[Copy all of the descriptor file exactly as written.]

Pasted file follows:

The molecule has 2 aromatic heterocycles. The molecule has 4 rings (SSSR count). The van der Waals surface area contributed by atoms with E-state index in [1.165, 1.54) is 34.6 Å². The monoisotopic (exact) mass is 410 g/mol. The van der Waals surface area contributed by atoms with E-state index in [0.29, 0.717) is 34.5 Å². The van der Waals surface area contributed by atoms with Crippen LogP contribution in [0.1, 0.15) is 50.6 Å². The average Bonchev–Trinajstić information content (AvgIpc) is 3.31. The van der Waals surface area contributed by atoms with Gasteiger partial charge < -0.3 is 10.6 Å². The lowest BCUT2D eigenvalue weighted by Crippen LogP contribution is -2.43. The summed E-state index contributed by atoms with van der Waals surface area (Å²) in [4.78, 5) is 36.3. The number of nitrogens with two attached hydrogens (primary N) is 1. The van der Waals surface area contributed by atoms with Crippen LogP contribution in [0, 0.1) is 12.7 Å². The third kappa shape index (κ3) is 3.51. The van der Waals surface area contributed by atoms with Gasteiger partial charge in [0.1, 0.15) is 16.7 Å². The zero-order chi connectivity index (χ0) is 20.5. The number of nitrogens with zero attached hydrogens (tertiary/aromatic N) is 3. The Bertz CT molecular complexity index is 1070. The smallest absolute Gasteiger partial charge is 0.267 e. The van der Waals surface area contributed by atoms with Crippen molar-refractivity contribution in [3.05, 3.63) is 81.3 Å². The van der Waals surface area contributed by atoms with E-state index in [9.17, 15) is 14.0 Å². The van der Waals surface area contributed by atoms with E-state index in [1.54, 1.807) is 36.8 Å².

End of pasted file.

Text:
The molecule has 2 aromatic heterocycles. The molecule has 4 rings (SSSR count). The van der Waals surface area contributed by atoms with E-state index in [1.165, 1.54) is 34.6 Å². The monoisotopic (exact) mass is 410 g/mol. The van der Waals surface area contributed by atoms with E-state index in [0.29, 0.717) is 34.5 Å². The van der Waals surface area contributed by atoms with Crippen LogP contribution in [0.1, 0.15) is 50.6 Å². The average Bonchev–Trinajstić information content (AvgIpc) is 3.31. The van der Waals surface area contributed by atoms with Gasteiger partial charge < -0.3 is 10.6 Å². The lowest BCUT2D eigenvalue weighted by Crippen LogP contribution is -2.43. The summed E-state index contributed by atoms with van der Waals surface area (Å²) in [4.78, 5) is 36.3. The number of nitrogens with two attached hydrogens (primary N) is 1. The van der Waals surface area contributed by atoms with Crippen LogP contribution in [0, 0.1) is 12.7 Å². The third kappa shape index (κ3) is 3.51. The van der Waals surface area contributed by atoms with Gasteiger partial charge in [0.1, 0.15) is 16.7 Å². The zero-order chi connectivity index (χ0) is 20.5. The number of nitrogens with zero attached hydrogens (tertiary/aromatic N) is 3. The Bertz CT molecular complexity index is 1070. The smallest absolute Gasteiger partial charge is 0.267 e. The van der Waals surface area contributed by atoms with Crippen molar-refractivity contribution in [3.05, 3.63) is 81.3 Å². The van der Waals surface area contributed by atoms with E-state index in [9.17, 15) is 14.0 Å². The van der Waals surface area contributed by atoms with E-state index in [1.54, 1.807) is 36.8 Å².